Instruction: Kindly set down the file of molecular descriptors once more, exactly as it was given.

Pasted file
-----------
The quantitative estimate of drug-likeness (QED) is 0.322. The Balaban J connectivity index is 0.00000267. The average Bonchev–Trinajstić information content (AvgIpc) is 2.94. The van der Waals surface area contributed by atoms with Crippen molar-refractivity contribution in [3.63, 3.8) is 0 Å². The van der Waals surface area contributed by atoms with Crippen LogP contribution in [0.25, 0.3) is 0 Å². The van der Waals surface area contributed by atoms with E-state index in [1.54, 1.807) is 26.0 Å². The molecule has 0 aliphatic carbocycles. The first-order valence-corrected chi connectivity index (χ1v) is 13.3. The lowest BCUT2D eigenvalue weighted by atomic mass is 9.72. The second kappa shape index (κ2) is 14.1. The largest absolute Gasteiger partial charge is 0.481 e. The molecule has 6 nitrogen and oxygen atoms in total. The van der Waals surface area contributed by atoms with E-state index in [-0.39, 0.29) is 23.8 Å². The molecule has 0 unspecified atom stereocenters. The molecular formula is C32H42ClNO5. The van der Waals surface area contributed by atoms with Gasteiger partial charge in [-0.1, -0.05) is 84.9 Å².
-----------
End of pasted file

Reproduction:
The quantitative estimate of drug-likeness (QED) is 0.322. The Balaban J connectivity index is 0.00000267. The average Bonchev–Trinajstić information content (AvgIpc) is 2.94. The van der Waals surface area contributed by atoms with Crippen molar-refractivity contribution in [3.63, 3.8) is 0 Å². The van der Waals surface area contributed by atoms with Crippen LogP contribution in [0.25, 0.3) is 0 Å². The van der Waals surface area contributed by atoms with E-state index in [1.54, 1.807) is 26.0 Å². The molecule has 0 aliphatic carbocycles. The first-order valence-corrected chi connectivity index (χ1v) is 13.3. The lowest BCUT2D eigenvalue weighted by atomic mass is 9.72. The second kappa shape index (κ2) is 14.1. The largest absolute Gasteiger partial charge is 0.481 e. The molecule has 6 nitrogen and oxygen atoms in total. The van der Waals surface area contributed by atoms with E-state index in [-0.39, 0.29) is 23.8 Å². The molecule has 0 unspecified atom stereocenters. The molecular formula is C32H42ClNO5. The van der Waals surface area contributed by atoms with Gasteiger partial charge in [-0.1, -0.05) is 84.9 Å².